Vermont U.S. Sen. Bernie Sanders surged to a lead in the latest poll of Wisconsin voters by Marquette University Law School, with 29 percent of self-described Democrats listing him as their first choice in the upcoming presidential primary.
It was the best showing yet for Sanders, and Marquette's first poll since he won the New Hampshire primary and the Nevada caucuses outright. Sanders also virtually tied former South Bend, Indiana mayor Pete Buttiegieg atop the Iowa caucuses.
Marquette spoke to 1,000 registered Wisconsin voters from Feb. 19-23. Questions that were asked of the entire survey had a margin of error of plus or minus 3.6 percentage points, while questions that were specific to self-identified Democratic primary voters had a margin of error of plus or minus 5.1 percentage points.
Behind Sanders, former New York City Mayor Mike Bloomberg came in second with 17 percent of those polled. He was followed by former Vice President Joe Biden with 15 percent, Buttiegieg with 13 percent, Minnesota U.S. Sen. Amy Klobuchar with 11 percent and Massachusetts U.S. Sen. Elizabeth Warren with 9 percent.
The past few Marquette polls had shown Biden leading the Democratic field, and just a month ago, he was the top choice of 23 percent of Democrats compared to 19 percent for Sanders.
But as Biden's numbers eroded, Sanders' numbers grew.
"Big move here for Bernie Sanders," said Marquette University Pollster Charles Franklin. "Month to month, we saw a 10-point boost ... putting him pretty solidly in first place."
Sanders' support grew among all demographics, but his support among young Democratic voters was especially pronounced. In January, he was the top choice of 45 percent of voters age 18-29. In February, he had the support of 68 percent of that age group.
Bloomberg's numbers also surged from 6 percent a month ago to 17 percent in January, but other numbers suggested he's yet to win over many Democrats. Thirty-four percent of Democrats viewed him favorably compared to 36 percent who viewed him unfavorably, while 31 percent said they either hadn't heard enough to form an opinion or didn't know.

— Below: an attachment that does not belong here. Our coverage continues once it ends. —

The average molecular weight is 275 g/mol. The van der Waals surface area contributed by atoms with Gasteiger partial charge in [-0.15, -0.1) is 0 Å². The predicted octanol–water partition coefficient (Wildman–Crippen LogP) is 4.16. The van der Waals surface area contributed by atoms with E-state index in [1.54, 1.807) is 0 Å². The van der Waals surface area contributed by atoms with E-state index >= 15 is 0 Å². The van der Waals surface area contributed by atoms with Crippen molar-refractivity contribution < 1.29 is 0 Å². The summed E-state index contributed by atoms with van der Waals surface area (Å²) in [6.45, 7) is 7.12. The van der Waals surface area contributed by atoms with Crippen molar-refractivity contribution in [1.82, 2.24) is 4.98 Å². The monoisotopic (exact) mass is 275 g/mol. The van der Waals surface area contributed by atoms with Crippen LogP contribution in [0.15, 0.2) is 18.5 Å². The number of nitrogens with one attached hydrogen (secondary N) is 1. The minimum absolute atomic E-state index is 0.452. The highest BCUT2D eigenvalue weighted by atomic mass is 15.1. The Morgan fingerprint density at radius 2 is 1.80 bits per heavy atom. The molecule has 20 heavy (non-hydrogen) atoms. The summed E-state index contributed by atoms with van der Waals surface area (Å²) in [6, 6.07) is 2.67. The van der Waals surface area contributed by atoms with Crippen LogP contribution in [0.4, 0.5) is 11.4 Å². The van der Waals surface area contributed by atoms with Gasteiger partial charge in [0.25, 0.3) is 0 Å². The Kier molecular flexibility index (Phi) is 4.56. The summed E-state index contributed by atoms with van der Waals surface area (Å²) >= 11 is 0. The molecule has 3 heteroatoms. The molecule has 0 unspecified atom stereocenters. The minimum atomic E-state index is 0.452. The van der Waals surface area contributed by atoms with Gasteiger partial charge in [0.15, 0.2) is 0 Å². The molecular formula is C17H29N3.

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For President Donald Trump, Marquette's February survey marked his best numbers yet when it comes to approval rating. Among all voters, 48 percent approved of the job he's doing as president while 48 percent disapproved.
That was driven in large part by especially high support from Republican voters, with whom Trump had a 95 percent approval rating in January.
"You can see the party rallying around him," Franklin said.
Regardless of who emerges from the Democratic primary, Marquette's survey continues to suggest an extremely close general election.
In hypothetical head-to-head matchups with President Donald Trump, Sanders led by 2 percentage points while Biden, Klobuchar and Buttiegieg were all tied. Bloomberg trailed Trump by 1 percentage point and Warren trailed him by 3.
All of the head-to-head results were well within the survey's margin of error.
While Thursday marked the best showing yet for Sanders in the 2020 election cycle, the result was not altogether unexpected.
A survey of Wisconsin voters released Sunday by the University of Wisconsin -Madison Elections Research Center in collaboration with the Wisconsin State Journal showed Sanders leading the Democratic field with 30 percent of the vote.